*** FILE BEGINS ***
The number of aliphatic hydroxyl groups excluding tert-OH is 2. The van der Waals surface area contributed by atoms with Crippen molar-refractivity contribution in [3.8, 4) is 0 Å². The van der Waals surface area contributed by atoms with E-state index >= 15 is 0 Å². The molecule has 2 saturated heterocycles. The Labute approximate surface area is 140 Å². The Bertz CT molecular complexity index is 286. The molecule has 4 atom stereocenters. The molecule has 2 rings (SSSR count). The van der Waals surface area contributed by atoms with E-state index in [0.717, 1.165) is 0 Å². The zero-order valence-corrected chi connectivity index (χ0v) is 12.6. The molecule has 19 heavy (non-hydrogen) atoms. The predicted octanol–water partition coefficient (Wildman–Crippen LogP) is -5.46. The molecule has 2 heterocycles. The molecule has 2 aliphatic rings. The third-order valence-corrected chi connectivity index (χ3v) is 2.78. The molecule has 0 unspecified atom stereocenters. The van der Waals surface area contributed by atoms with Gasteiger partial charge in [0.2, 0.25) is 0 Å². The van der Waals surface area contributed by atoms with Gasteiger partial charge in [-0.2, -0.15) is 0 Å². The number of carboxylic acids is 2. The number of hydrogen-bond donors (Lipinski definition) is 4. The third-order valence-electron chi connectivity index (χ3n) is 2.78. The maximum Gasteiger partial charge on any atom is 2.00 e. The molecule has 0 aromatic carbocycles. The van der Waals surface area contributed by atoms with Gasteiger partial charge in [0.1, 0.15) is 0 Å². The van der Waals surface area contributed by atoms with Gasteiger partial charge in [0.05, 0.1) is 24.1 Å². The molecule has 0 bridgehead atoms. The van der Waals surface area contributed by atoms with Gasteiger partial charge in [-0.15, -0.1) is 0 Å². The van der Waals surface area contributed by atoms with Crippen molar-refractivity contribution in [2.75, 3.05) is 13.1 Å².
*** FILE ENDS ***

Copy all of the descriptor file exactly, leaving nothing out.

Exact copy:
The number of aliphatic hydroxyl groups excluding tert-OH is 2. The van der Waals surface area contributed by atoms with Crippen molar-refractivity contribution in [3.8, 4) is 0 Å². The van der Waals surface area contributed by atoms with E-state index >= 15 is 0 Å². The molecule has 2 saturated heterocycles. The Labute approximate surface area is 140 Å². The Bertz CT molecular complexity index is 286. The molecule has 4 atom stereocenters. The molecule has 2 rings (SSSR count). The van der Waals surface area contributed by atoms with E-state index in [0.717, 1.165) is 0 Å². The zero-order valence-corrected chi connectivity index (χ0v) is 12.6. The molecule has 19 heavy (non-hydrogen) atoms. The predicted octanol–water partition coefficient (Wildman–Crippen LogP) is -5.46. The molecule has 2 heterocycles. The molecule has 2 aliphatic rings. The third-order valence-corrected chi connectivity index (χ3v) is 2.78. The molecule has 0 unspecified atom stereocenters. The van der Waals surface area contributed by atoms with Gasteiger partial charge in [0.2, 0.25) is 0 Å². The van der Waals surface area contributed by atoms with Gasteiger partial charge in [-0.2, -0.15) is 0 Å². The number of carboxylic acids is 2. The number of hydrogen-bond donors (Lipinski definition) is 4. The third-order valence-electron chi connectivity index (χ3n) is 2.78. The maximum Gasteiger partial charge on any atom is 2.00 e. The molecule has 0 aromatic carbocycles. The van der Waals surface area contributed by atoms with Gasteiger partial charge in [0.1, 0.15) is 0 Å². The van der Waals surface area contributed by atoms with Gasteiger partial charge in [0.05, 0.1) is 24.1 Å². The molecule has 0 bridgehead atoms. The van der Waals surface area contributed by atoms with Gasteiger partial charge in [-0.15, -0.1) is 0 Å². The van der Waals surface area contributed by atoms with Crippen molar-refractivity contribution in [2.75, 3.05) is 13.1 Å².